9. Joseph Smith directed the affairs of the Church in Nauvoo from an office in his red-brick store. Its handpainted tin sign is the earliest known sign identifying the office of a President of the Church.

Profile of the Prophet Joseph Smith

10. Profile of the Prophet Joseph Smith, painted in Nauvoo in 1842.

Plat of Far West, Missouri

11. This newly discovered original plat of Far West, Missouri, drawn on sheepskin, served as a model for all the stakes of Zion and is a significant find for the museum. The ideals of Zion—worship, order, and peace—are reflected in the plat, which places the temple in the center of the city, with the four streets adjacent to the temple block wider than the other streets. The remaining 640 acres are divided into lots for homes.

West elevation of the temple

13. An ink-and-graphite rendering of the west elevation of the temple was drawn by the temple’s architect, William Weeks, in 1844.

Nauvoo in 1860

14. An oil painting of Nauvoo in 1860, fifteen years after the Saints left, gives us a clear view of the city and the lay of the land surrounding it.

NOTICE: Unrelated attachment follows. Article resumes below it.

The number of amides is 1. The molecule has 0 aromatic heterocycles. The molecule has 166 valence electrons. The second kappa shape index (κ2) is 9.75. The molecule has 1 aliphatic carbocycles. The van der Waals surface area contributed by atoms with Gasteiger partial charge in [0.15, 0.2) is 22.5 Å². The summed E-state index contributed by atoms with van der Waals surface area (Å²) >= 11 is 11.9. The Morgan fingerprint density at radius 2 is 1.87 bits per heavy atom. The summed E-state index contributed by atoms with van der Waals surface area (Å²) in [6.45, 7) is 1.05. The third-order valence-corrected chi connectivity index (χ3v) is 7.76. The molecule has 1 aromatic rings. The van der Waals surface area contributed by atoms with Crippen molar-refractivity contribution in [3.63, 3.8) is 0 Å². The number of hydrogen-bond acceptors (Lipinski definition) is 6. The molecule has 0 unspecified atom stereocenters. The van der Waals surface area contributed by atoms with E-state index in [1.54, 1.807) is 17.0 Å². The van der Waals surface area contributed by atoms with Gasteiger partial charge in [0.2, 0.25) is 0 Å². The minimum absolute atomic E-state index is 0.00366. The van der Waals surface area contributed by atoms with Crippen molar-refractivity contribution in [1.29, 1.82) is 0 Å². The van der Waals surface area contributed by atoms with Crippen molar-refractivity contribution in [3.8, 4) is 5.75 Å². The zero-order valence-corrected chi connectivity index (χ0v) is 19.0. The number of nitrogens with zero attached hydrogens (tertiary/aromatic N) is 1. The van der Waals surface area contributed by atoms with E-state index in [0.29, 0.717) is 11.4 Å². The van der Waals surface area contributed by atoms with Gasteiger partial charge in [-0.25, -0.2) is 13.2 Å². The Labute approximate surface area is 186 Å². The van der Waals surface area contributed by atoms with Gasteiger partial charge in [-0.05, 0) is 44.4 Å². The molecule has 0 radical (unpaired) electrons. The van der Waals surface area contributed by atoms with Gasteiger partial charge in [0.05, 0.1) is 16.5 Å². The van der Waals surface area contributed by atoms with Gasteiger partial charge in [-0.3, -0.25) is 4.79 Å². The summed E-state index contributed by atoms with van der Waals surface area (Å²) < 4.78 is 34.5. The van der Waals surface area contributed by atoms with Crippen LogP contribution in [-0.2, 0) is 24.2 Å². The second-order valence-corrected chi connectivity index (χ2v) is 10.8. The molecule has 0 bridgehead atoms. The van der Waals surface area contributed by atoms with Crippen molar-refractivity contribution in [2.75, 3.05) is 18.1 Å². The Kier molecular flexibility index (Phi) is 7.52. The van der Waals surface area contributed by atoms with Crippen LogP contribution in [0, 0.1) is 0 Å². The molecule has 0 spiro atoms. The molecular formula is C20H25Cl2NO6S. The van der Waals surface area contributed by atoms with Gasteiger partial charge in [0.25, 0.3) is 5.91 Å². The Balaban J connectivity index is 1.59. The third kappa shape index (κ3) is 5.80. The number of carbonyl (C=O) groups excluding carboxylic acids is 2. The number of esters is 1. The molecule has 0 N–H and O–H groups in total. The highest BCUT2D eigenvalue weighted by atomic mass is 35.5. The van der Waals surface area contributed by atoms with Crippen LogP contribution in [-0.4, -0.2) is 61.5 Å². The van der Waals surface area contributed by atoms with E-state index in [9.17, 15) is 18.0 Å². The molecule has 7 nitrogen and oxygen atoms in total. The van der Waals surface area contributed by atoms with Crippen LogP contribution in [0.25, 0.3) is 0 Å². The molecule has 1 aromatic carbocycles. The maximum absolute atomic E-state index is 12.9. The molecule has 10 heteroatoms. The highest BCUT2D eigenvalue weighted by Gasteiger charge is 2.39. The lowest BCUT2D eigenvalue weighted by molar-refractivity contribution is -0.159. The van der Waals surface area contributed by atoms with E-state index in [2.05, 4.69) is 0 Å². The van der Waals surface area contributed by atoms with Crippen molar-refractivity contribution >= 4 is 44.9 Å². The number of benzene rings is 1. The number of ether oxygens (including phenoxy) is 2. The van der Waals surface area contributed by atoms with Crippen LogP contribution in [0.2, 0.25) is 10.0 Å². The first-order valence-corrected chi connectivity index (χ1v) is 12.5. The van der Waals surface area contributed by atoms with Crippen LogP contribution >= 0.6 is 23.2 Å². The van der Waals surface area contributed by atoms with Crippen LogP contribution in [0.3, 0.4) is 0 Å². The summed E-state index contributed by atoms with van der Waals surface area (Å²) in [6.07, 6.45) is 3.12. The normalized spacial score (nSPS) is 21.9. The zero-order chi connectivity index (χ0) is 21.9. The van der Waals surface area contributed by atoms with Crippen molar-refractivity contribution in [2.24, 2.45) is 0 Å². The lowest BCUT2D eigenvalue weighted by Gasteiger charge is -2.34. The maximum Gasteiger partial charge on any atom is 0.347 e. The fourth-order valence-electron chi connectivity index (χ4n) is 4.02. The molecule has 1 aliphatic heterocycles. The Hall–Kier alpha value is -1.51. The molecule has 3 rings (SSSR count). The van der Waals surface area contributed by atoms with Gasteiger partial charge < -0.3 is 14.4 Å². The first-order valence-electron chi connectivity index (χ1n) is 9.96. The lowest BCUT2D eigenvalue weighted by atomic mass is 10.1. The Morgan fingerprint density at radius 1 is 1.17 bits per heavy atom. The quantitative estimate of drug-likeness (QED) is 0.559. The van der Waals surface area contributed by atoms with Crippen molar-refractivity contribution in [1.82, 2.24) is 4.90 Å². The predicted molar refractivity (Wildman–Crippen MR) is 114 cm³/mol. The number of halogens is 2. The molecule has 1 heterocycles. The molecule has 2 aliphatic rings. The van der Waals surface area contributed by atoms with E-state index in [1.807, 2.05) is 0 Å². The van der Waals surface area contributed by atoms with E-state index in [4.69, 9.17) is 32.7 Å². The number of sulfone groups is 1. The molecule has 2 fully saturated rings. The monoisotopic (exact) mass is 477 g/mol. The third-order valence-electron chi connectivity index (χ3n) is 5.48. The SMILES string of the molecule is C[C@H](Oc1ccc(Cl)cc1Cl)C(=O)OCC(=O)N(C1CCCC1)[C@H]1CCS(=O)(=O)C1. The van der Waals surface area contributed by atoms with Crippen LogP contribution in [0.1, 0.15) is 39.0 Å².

Covered wagon  partially stocked

18. This covered wagon is partially stocked as it would have been for the trek west.

Tragedy at Winter Quarters

20. A bronze statue by Avard Fairbanks, titled Tragedy at Winter Quarters, commemorates the deaths of hundreds of Saints during the first two years at Winter Quarters.

Bunks designed for a pioneer family

23. Museum visitors can climb into one of the three-foot bunks designed for a pioneer family.

Scenes on deck

24. Scenes on deck are patterned after actual events recorded in pioneer journals for 6 April 1856. Miniatures of the 534 people on board are handmade; accuracy has been maintained in such details as clothing. The passengers on this voyage were mostly from England; the rest came from Scotland, Wales, Ireland, Denmark, and Switzerland.

Salt Lake City Fourth Ward chapel

26. Part of the interior of the Salt Lake City Fourth Ward chapel, erected in 1886, has been reconstructed to show how the Saints worshiped. The pulpit, railing, and sacrament table are from the Glenwood meetinghouse in central Utah. The stained-glass window, made about 1910, is from the Salt Lake Fourteenth Ward meetinghouse.

Blessing gown

28. This blessing gown, including the eyelet skirt, was handsewn.

An organ from the Manti Temple

29. An organ from the Manti Temple is a reminder of the importance of music to Latter-day Saints.

A cotton sunbonnet made after 1879 in Orderville, Utah

31. A cotton sunbonnet made after 1879 in Orderville, Utah, the most successful of Utah’s united-order communities.

Samples of work from the Church’s economic missions